At our TechCrunch Sessions Robotics event in Boston this afternoon, we got a look at what’s going on inside.

When it’s all sealed up, the Na’vi Shaman looks like this:


But pull back the mask, and an incredible, beautifully complex array of robotics lays beneath:

Disney has been paving new grounds with animatronics for decades now (The Tiki Room’s birds and Great Moments with Mr. Lincoln namesake robo-president date back to 1963 and 1964 respectively), but the Na’vi Shaman takes things to a whole new level in terms of expressiveness, fluidity of motion, and the ability to blow your mind.

Curious what the whole thing looks like when it’s all together and you’re on the ride? Here’s that:


from TechCrunch http://tcrn.ch/2u59bFQ

It only took hackers 3 minutes to steal $7 million worth of Ether


It only took hackers 3 minutes to steal $7 million worth of Ether


Image: Shutterstock / Lightboxx

All it took was three minutes. 

Shortly after going live, CoinDash’s July 17 Initial Coin Offering (ICO) was in serious trouble. The company, which allows for the trading of the popular cryptocurrency Ether (the “money unit” of the Ethereum platform), was all set for a big fundraising round with investors given the chance to invest in CoinDash with Ether. It’s a well-established practice similar to an IPO: Buy into a company now in exchange for tokens, which are in some sense analogous to stock, and hope to reap the rewards later.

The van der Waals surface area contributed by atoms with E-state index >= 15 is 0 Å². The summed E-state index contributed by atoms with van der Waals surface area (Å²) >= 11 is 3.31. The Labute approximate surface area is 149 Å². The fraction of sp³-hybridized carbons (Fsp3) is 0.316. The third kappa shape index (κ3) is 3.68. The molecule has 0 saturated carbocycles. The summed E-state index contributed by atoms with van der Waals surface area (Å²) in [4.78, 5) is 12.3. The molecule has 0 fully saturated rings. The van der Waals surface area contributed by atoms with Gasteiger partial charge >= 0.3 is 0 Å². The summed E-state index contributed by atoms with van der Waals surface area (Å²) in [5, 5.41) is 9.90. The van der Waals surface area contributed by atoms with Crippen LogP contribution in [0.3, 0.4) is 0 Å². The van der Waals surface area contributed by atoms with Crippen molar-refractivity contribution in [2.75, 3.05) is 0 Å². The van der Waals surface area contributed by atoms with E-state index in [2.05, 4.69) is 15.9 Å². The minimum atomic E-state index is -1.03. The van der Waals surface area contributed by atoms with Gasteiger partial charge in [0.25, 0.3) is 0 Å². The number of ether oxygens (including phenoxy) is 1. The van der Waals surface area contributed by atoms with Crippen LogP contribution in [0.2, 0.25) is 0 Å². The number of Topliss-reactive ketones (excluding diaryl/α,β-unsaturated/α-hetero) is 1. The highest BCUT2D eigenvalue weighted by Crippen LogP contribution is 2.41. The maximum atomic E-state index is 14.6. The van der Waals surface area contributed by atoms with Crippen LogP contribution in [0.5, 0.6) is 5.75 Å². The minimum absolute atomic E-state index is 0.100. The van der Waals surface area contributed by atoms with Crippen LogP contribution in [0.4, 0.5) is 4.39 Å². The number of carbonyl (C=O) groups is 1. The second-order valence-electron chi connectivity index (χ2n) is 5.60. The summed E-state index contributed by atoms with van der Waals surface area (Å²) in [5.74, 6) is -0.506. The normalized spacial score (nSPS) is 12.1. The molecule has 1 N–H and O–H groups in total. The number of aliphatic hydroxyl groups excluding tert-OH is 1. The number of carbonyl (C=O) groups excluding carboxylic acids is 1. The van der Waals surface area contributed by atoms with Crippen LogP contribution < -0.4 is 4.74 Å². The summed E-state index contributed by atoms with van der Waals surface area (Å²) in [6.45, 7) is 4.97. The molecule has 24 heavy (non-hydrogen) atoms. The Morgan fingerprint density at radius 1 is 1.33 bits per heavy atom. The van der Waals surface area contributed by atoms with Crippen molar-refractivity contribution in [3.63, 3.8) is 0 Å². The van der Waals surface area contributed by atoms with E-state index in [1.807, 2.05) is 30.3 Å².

It didn’t exactly work out as planned. 

As explained after the fact on the company’s website, hackers managed to change one tiny but important detail on the CoinDash website just as the ICO was scheduled to begin: The Ethereum wallet address. That little change was all it took to redirect cryptocurrency slated for CoinDash into the wallet of the attacker. 

“It is unfortunate for us to announce that we have suffered a hacking attack during our Token Sale event,” the company explained. “During the attack $7 million were stolen by a currently unknown perpetrator.”

According to a screenshot of the company’s internal Slack, posted to Reddit and confirmed as authentic by Motherboard, CoinDash realized what was happening within three minutes — but the damage was done. 

Well this is bad.

Well this is bad.

Angry online commenters, who may or may not have fallen prey to the scam, quickly took to Reddit to vent their frustration — with some hinting at the possibility of an inside job.